CINCINNATI – How can police protect large crowds from terrorists in trucks and cars?
It's one more worry for authorities around the U.S. following the deadly attack by a truck driver in France Thursday.
There are no guarantees, but Cincinnati is trying to reduce the risk of vehicles plowing into pedestrians.
Large plastic barricades that fill with water are stored in the Transit Center between Great American Ball Park and Paul Brown Stadium, ready to be stationed to block streets during a big event. When filled with 220 gallons from a fire truck or hydrant, each one weighs one ton, Capt. Mike Neville told WCPO Friday.
"They're very heavy - you're not going to move them," Neville said.
In addition, police close extra streets to create buffer zones around large groups of pedestrians so there is more separation between traffic and the public.
Neville and City Manager Harry Black said Cincinnati police try to prepare for anything.
"We are preparing and can improvise if something happens," Neville said. "This is something we do on a constant basis."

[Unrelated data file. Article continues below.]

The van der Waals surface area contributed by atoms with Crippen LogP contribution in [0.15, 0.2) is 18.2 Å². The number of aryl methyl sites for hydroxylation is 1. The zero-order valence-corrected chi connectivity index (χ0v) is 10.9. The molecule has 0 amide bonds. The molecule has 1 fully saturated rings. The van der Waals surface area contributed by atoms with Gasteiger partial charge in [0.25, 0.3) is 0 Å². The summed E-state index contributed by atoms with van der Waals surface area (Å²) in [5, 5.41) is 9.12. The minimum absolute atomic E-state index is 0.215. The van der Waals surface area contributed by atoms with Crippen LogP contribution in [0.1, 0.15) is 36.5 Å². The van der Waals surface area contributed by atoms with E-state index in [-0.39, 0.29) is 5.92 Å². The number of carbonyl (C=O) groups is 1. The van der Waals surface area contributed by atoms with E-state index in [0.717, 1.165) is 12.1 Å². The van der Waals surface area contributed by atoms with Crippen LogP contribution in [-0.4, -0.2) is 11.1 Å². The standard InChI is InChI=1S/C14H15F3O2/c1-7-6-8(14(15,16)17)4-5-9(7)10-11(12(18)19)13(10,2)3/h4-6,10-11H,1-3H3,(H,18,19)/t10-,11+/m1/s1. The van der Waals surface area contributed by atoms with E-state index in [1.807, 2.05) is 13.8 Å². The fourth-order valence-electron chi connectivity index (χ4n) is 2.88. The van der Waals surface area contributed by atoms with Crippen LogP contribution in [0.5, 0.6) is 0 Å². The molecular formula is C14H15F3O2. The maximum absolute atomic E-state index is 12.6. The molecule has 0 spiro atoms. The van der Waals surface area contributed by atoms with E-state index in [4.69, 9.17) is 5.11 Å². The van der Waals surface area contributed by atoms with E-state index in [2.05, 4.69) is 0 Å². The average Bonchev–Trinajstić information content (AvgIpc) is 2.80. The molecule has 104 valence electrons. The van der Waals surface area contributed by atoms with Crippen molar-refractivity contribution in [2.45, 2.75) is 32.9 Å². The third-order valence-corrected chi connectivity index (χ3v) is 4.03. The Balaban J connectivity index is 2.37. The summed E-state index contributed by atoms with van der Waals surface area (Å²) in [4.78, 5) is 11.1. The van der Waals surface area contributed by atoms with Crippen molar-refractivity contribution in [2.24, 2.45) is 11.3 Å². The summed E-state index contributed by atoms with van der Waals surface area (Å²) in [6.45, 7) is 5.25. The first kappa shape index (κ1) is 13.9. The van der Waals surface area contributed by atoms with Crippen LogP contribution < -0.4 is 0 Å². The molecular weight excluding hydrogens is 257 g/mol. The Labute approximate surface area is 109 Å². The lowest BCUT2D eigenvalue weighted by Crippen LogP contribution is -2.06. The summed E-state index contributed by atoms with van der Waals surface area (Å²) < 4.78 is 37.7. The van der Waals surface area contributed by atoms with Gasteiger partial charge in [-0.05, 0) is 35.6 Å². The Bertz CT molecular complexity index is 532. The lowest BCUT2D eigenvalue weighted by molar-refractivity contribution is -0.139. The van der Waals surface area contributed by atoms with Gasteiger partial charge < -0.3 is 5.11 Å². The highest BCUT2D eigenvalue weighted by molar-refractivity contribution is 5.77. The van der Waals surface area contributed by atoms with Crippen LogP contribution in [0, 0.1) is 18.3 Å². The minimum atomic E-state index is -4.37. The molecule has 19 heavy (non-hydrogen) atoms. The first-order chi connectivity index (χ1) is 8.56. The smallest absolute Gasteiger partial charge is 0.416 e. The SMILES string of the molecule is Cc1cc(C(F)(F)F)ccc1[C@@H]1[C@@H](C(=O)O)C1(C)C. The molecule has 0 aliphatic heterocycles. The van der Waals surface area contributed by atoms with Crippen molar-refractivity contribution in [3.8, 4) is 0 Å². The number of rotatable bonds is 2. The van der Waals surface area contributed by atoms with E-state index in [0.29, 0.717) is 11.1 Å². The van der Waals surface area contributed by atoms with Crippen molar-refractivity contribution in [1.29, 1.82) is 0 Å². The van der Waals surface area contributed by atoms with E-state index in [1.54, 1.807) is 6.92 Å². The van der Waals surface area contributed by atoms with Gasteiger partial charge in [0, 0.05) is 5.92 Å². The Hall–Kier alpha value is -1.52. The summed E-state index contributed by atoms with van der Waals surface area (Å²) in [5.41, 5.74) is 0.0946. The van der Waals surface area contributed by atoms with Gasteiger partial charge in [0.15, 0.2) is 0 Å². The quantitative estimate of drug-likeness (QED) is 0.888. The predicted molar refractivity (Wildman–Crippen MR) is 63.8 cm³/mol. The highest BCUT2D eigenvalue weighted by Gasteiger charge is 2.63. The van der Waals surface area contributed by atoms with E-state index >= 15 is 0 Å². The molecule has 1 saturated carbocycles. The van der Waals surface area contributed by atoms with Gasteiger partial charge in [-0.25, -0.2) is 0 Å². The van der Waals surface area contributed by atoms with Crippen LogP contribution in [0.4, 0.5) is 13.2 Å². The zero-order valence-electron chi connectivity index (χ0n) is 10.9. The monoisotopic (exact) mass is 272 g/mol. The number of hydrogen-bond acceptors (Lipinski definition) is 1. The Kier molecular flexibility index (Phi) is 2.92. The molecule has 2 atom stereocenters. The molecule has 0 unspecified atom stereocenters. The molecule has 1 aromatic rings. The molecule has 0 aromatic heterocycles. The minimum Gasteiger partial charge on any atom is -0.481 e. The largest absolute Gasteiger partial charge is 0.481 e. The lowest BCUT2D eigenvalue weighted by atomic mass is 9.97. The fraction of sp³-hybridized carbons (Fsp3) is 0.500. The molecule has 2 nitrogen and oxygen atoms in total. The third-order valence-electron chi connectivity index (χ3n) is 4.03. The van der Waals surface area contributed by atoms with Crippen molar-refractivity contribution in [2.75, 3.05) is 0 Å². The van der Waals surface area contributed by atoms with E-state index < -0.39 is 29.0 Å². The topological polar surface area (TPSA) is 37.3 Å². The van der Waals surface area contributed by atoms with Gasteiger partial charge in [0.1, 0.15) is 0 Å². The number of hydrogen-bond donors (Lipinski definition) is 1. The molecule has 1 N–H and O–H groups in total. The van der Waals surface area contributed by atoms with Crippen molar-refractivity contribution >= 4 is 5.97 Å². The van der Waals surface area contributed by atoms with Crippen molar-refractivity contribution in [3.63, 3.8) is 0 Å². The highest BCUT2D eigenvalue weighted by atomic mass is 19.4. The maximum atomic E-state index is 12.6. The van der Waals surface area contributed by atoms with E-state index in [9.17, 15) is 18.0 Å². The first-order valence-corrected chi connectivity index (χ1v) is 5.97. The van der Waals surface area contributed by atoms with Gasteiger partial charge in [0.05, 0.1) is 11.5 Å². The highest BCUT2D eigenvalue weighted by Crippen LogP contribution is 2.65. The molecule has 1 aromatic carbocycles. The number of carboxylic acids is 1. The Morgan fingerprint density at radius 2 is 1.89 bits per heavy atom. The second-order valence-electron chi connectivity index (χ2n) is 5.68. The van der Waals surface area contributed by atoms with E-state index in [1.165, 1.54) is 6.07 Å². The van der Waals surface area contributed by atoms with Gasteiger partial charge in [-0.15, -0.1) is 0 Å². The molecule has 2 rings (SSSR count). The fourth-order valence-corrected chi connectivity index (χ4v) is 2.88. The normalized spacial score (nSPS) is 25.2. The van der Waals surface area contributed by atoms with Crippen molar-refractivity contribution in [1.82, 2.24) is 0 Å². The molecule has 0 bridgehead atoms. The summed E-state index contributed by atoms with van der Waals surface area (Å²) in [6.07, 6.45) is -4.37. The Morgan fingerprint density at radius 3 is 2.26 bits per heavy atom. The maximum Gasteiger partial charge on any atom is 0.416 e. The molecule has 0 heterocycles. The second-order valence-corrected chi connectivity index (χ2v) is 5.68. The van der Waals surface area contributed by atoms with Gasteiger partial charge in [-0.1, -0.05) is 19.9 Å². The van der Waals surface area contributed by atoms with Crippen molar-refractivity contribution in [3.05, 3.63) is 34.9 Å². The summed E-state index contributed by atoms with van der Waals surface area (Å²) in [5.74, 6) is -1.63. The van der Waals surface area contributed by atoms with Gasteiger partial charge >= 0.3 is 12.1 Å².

"We have organized ourselves from a public safety standpoint at the highest level," Black said. "Our highest level of strategy, our highest level of tactical plans and so forth."
Still, they said they are committed to learn what they can from the attacks in Nice and elsewhere.
"We're looking at all of those things and we will incorporate whatever becomes new intelligence - such as what has happened in France," Black said. "We will add that layer to our overall planning and preparation process."
Black also urged to public to watch for anything usual and report it.
"It's important that we all stay vigilant. that we all stay alert and that we communicate. If you see something, say something," he said.